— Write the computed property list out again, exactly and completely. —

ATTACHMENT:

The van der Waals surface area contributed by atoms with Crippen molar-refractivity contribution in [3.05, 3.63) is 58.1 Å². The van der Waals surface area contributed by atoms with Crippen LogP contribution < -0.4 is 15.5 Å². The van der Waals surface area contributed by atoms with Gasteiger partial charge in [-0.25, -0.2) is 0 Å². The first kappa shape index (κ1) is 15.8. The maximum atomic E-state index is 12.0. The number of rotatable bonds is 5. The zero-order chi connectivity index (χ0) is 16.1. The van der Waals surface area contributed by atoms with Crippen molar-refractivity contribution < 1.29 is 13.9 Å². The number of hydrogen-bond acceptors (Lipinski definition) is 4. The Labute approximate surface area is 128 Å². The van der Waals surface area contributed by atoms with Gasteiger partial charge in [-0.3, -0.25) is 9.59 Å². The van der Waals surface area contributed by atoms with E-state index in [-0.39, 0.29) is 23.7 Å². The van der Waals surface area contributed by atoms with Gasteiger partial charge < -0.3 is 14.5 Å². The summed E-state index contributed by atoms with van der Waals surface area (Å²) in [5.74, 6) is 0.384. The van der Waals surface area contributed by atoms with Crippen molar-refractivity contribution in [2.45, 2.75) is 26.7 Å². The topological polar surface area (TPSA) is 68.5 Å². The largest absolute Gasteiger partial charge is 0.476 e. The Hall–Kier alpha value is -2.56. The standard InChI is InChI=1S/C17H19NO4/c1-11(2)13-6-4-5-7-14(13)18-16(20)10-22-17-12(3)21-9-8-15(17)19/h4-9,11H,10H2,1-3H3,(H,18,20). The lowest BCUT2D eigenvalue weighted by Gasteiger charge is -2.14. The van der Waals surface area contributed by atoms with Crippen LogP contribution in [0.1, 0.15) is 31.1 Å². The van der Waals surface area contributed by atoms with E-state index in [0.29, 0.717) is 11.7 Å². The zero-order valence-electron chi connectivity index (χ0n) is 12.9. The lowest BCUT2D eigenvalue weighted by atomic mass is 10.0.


The van der Waals surface area contributed by atoms with Crippen molar-refractivity contribution in [3.05, 3.63) is 58.1 Å². The van der Waals surface area contributed by atoms with Crippen LogP contribution < -0.4 is 15.5 Å². The van der Waals surface area contributed by atoms with Gasteiger partial charge in [-0.25, -0.2) is 0 Å². The first kappa shape index (κ1) is 15.8. The maximum atomic E-state index is 12.0. The number of rotatable bonds is 5. The zero-order chi connectivity index (χ0) is 16.1. The van der Waals surface area contributed by atoms with Crippen molar-refractivity contribution < 1.29 is 13.9 Å². The number of hydrogen-bond acceptors (Lipinski definition) is 4. The Labute approximate surface area is 128 Å². The van der Waals surface area contributed by atoms with Gasteiger partial charge in [-0.3, -0.25) is 9.59 Å². The van der Waals surface area contributed by atoms with E-state index in [-0.39, 0.29) is 23.7 Å². The van der Waals surface area contributed by atoms with Gasteiger partial charge < -0.3 is 14.5 Å². The summed E-state index contributed by atoms with van der Waals surface area (Å²) in [5.74, 6) is 0.384. The van der Waals surface area contributed by atoms with Crippen molar-refractivity contribution in [2.45, 2.75) is 26.7 Å². The topological polar surface area (TPSA) is 68.5 Å². The largest absolute Gasteiger partial charge is 0.476 e. The Hall–Kier alpha value is -2.56. The standard InChI is InChI=1S/C17H19NO4/c1-11(2)13-6-4-5-7-14(13)18-16(20)10-22-17-12(3)21-9-8-15(17)19/h4-9,11H,10H2,1-3H3,(H,18,20). The lowest BCUT2D eigenvalue weighted by Gasteiger charge is -2.14. The van der Waals surface area contributed by atoms with Crippen LogP contribution in [0.1, 0.15) is 31.1 Å². The van der Waals surface area contributed by atoms with E-state index in [0.29, 0.717) is 11.7 Å². The zero-order valence-electron chi connectivity index (χ0n) is 12.9. The lowest BCUT2D eigenvalue weighted by atomic mass is 10.0.